Indeed, with a present-day tour through the restored house followed by a walk along that section of Sunnyside Avenue, it does not take a great deal of imagination to recall a quiet, orderly and comfortable middle-class life evoked by the neighborhood. It was a flourishing suburb built for and occupied by many of Charlotte’s professionals and their families. Three doors to the west, for example, the large brick house on the corner of Piedmont and Sunnyside was built for a minister, then occupied for many years by a physician.15 Jake Newell and his brother were, as described above, attorneys, and the solid, square-lined two-story house at 819 Sunnyside reflected the confidence that such professionals and other prospering Charlotteans had in their city and their own lives. This home as a fine example of Fred Bonfoey’s designs, reflecting a distinct time and place, and being in an unusual state of preservation, the Jake Newell House is certainly worthy of designation as historically significant.
1 Mecklenburg County, Record of Corporations, Book 1, p. 546.
2Deed Book 269, p.133, 23 November 1910.
3 Record of Corporations, Book 2, p.335; Charlotte Observer, July 19, 1922, p. l; Charlotte Observer, November 13, 1922, p. 7.
4 City of Charlotte Building Permit No. 299, 18 November 1911.
6 Charlotte Observer, January 24, 1933, p.10.
7 Ibid., May 26, 1911, p.5.
8 Ibid., August 10, 1945, p. l; Charlotte News, August 9, 1945, p. lB; also information supplied by the librarian, Charlotte Law Library.
9 Deed Book 297, p. l39, 31 August 1912.
10 Charlotte Observer, September 9, 1966, p. l0.
11 Will Book 4, p.390, probated 14 August 1945.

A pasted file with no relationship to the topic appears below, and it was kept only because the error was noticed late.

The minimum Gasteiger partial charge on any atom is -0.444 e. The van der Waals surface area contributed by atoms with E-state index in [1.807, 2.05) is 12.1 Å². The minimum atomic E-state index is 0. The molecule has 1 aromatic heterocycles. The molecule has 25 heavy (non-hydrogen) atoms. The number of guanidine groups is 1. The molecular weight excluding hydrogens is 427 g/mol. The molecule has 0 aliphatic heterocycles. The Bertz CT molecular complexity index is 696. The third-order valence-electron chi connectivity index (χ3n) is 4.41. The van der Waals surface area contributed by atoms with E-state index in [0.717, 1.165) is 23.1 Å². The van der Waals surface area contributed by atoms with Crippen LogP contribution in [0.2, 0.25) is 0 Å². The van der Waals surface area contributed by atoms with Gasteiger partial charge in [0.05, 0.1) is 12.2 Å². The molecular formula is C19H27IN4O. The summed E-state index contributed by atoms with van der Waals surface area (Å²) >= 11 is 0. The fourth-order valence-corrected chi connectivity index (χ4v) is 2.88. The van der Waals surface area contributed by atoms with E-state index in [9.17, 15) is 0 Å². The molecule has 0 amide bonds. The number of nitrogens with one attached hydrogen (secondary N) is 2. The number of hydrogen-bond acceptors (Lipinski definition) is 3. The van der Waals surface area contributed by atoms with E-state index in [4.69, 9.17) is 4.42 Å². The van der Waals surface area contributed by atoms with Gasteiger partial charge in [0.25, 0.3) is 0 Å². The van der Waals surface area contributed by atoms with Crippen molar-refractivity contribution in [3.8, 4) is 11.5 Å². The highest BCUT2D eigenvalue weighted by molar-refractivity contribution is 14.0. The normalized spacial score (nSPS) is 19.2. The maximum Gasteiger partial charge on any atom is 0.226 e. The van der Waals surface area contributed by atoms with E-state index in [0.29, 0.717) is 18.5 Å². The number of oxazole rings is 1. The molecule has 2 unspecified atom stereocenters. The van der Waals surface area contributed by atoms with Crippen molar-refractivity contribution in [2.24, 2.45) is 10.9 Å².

12 Will, Roll 16, Frame 1261, Probated 15 September 1966; Charlotte Observer, October 8, 1979, p. 9C.
13 Will, Estate File 79-E-1906, Probated 9 October 1979; Deed Book 4267, p.458, 26 December 1979.
14 Deed Book 4294, p. 456, 8 April 1980.
15 Charlotte-Mecklenburg Historic Properties Commission, Survey and Research Report, Detweiler House.
Attorney Jake Newell’s house at 819 Sunnyside Avenue was designed by Charlotte architect Fred Bonfoey in 1911. It is a plainly trimmed two story frame structure, a good example of the Rectilinear Four Square house type popular in Charlotte from the early l900s into the 1920s. While it is not the city’s earliest Four Square, it is the best preserved discovered to date, retaining not only its original trim and most interior fixtures, but even some early wall paper, due to the fact that it remained in the Newell family into the 1970s. The Four Square house type developed around the beginning of the twentieth century as part of a general movement toward more simple and sensible, non-eclectic houses. This general movement, dubbed the “Rectilinear” by some architectural historians, was a reaction against the gaudy, chaotic Victorian era of the late nineteenth century. When the first Four Squares appeared in architectural magazines around 1890, their clean surfaces were a sharp contrast to the heavy detail of the Queen Anne and Colonial designs on surrounding pages.
In the early 1890s several major architects experimented with the type. These included America’s most famous architect, Frank Lloyd Wright, whose later Prairie School houses may have borrowed their geometric massing, wide eaves, and non-historic ornament in part from the Rectilinear Four Square. By the end of the 1890s variations on the Four Square were a regular feature of every magazine dealing with house planning, from Carpentry and Building to Ladies Home Journal. Charlotte’s earliest Four Square is the 1904 C.W. Parker residence, a block away from the Newell house at 901 Central Avenue. It was followed by dozens of variations on the theme both for middle class clients like Newell, and wealthy ones like David Ovens, president of Iveys Department stores, who had his 1916 mansion at 825 Ardsley Road in Myers Park built in the style. A typical Four Square, the Jake Newell house has a slate-shingled hip roof with a front center dormer. Two brick chimneys may be seen near the apex of the roof, both with simple corbelled caps. Eaves are relatively wide and plainly finished.